Downing Street over-rules MPs to install former Tory minister as charity watchdog chief
A former Tory minister will be appointed as the new head of the charity watchdog despite a cross-party group of MPs calling for the move to be blocked.
The Culture, Media and Sport Committee unanimously agreed that Baroness Stowell, the former leader of the Conservatives in the House of Lords, should not become chair of the Charity Commission.
In a letter to Culture Secretary Matt Hancock, committee chair Damian Collins said: "Baroness Stowell has little more than six months of negligible charity sector experience, and a complete lack of experience of working for a regulatory body."
He added that "her political past is a source of concern for the Committee and those within the charity sector", meaning she was unsuitable for the £62,500 a year role.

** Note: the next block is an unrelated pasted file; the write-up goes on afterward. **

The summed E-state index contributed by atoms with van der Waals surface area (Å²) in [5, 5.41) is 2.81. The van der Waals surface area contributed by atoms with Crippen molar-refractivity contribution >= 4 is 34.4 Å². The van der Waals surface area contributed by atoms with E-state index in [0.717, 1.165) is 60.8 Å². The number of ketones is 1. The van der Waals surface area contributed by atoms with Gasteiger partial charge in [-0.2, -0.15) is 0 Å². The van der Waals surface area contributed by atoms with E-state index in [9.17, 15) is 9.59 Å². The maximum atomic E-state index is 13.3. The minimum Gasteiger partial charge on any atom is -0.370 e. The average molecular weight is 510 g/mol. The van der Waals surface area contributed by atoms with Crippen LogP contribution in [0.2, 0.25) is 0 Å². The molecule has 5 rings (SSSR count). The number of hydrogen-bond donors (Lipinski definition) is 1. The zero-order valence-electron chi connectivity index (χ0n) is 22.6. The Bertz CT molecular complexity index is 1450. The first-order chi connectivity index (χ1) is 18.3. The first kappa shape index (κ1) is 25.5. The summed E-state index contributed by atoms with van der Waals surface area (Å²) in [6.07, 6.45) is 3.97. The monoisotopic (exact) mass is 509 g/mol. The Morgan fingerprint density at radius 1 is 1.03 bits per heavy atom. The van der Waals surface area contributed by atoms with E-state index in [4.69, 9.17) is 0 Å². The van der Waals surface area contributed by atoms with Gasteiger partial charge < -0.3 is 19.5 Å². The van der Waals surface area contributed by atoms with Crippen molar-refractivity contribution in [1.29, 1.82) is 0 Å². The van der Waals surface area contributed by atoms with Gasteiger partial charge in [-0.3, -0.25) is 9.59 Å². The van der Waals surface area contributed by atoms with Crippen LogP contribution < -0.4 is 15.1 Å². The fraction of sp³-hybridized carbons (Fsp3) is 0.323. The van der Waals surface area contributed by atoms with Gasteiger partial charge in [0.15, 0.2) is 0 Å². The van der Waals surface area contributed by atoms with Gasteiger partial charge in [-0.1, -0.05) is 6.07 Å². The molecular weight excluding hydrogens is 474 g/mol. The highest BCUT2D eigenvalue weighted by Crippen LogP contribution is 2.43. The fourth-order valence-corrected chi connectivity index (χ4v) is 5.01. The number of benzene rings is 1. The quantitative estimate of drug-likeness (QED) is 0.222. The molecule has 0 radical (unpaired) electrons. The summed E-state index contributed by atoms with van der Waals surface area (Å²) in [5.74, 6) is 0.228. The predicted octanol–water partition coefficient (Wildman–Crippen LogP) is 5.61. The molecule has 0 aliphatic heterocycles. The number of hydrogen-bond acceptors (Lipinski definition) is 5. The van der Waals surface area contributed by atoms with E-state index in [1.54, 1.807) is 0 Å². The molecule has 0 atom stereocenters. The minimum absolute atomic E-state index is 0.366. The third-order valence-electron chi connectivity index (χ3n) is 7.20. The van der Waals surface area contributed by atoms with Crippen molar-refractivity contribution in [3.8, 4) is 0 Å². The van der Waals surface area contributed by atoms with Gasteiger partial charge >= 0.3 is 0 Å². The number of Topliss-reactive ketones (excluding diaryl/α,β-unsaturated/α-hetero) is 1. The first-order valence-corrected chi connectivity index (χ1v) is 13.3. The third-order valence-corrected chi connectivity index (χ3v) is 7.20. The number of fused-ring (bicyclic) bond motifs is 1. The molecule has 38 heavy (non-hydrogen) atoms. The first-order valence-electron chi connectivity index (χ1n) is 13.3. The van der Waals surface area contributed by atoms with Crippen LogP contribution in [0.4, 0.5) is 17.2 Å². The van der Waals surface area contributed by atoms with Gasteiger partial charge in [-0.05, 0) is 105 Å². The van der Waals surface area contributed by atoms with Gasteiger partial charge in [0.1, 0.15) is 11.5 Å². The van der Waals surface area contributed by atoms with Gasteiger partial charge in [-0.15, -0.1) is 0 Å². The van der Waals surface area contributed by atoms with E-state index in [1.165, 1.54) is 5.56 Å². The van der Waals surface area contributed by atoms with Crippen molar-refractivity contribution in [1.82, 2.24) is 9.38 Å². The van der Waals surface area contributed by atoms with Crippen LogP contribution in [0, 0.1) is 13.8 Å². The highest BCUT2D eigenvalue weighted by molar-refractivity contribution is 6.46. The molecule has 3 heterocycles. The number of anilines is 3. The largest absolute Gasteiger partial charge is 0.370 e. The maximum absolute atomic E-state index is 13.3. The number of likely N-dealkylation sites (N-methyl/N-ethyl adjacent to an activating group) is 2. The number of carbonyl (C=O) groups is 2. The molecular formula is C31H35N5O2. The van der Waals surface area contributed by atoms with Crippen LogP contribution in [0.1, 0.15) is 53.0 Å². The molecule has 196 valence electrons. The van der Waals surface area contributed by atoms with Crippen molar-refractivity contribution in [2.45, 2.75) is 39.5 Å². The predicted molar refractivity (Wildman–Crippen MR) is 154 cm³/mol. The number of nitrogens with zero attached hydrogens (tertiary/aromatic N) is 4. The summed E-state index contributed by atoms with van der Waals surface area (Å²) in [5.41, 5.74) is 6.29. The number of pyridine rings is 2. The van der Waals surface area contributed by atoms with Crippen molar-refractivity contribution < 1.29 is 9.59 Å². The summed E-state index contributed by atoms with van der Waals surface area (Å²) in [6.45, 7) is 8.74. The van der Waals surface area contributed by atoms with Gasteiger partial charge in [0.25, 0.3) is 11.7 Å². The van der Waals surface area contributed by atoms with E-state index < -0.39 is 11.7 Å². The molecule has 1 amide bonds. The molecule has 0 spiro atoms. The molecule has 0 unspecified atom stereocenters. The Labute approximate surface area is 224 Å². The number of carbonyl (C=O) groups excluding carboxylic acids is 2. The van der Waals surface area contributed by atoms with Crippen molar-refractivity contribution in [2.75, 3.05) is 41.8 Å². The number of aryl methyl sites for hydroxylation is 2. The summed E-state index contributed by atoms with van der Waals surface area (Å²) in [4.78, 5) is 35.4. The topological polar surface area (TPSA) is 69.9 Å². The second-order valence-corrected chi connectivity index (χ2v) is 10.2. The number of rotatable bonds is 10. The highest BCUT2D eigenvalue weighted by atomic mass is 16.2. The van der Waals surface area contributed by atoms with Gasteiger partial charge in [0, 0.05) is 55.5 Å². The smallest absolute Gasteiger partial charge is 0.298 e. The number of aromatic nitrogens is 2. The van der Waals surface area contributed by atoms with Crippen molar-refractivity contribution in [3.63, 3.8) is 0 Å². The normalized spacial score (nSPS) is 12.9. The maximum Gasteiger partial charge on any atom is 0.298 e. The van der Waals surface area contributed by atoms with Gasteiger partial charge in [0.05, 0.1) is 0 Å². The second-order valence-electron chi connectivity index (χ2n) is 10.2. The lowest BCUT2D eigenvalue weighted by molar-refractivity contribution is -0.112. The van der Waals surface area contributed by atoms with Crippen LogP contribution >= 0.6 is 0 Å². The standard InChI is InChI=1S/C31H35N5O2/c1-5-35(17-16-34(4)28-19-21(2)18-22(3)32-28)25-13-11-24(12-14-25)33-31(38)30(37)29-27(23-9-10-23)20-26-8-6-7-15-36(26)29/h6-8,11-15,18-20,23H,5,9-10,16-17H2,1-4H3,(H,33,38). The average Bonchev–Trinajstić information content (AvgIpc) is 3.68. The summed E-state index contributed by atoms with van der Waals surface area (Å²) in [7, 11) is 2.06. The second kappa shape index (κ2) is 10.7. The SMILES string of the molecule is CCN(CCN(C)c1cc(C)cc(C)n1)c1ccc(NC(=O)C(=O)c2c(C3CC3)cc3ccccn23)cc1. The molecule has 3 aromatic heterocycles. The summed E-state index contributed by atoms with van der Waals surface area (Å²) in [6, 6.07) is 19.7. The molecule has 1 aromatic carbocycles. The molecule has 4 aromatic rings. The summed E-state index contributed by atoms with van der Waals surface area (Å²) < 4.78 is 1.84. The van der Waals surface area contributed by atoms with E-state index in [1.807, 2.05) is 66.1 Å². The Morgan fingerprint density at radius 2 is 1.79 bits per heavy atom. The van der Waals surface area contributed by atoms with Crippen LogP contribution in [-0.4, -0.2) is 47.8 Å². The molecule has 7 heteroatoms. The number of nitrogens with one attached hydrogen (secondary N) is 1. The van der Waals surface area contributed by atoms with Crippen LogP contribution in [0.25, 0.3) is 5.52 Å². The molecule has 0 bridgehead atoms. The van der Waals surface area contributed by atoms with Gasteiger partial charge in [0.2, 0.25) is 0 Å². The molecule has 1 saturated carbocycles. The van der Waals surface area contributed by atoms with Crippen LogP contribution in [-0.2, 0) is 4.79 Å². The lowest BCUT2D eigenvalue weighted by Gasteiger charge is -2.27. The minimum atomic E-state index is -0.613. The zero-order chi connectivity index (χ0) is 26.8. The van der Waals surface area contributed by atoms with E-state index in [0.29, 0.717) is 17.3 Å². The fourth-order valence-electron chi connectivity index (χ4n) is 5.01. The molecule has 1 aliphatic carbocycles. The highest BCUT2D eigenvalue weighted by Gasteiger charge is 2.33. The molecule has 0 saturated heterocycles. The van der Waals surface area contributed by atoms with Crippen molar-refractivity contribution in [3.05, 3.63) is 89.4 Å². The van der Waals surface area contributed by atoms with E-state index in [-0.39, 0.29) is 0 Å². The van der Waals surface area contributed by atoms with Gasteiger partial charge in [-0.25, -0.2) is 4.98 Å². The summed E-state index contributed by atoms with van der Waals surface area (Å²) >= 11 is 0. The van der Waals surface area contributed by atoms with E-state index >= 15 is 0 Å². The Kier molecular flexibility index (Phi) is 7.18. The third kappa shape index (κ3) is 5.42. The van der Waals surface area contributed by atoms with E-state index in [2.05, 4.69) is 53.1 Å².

Representatives of the charity sector had also expressed their concerns at the appointment.
But a spokesman for the Prime Minister said: "[Baroness Stowell] has the full backing of the Government and will become chair of the Charity Commission.
"We have no doubt she is the right person for the job and nothing has changed our view.
"It's important to maintain the principle that chairs of regulators can come from outside the sector they are regulating."
The spokesman added that the Oxfam scandal "shows the importance of having a strong chair who is independent of the sector".
At her pre-appointment hearing in front of the committee, Baroness Stowell, who was leader of the Tories in the Lords until 2016, conceded she had “limited experience” of the voluntary sector.
She also rejected the suggestion that she had only taken up recent charity posts in order to boost her CV for the charity commission role.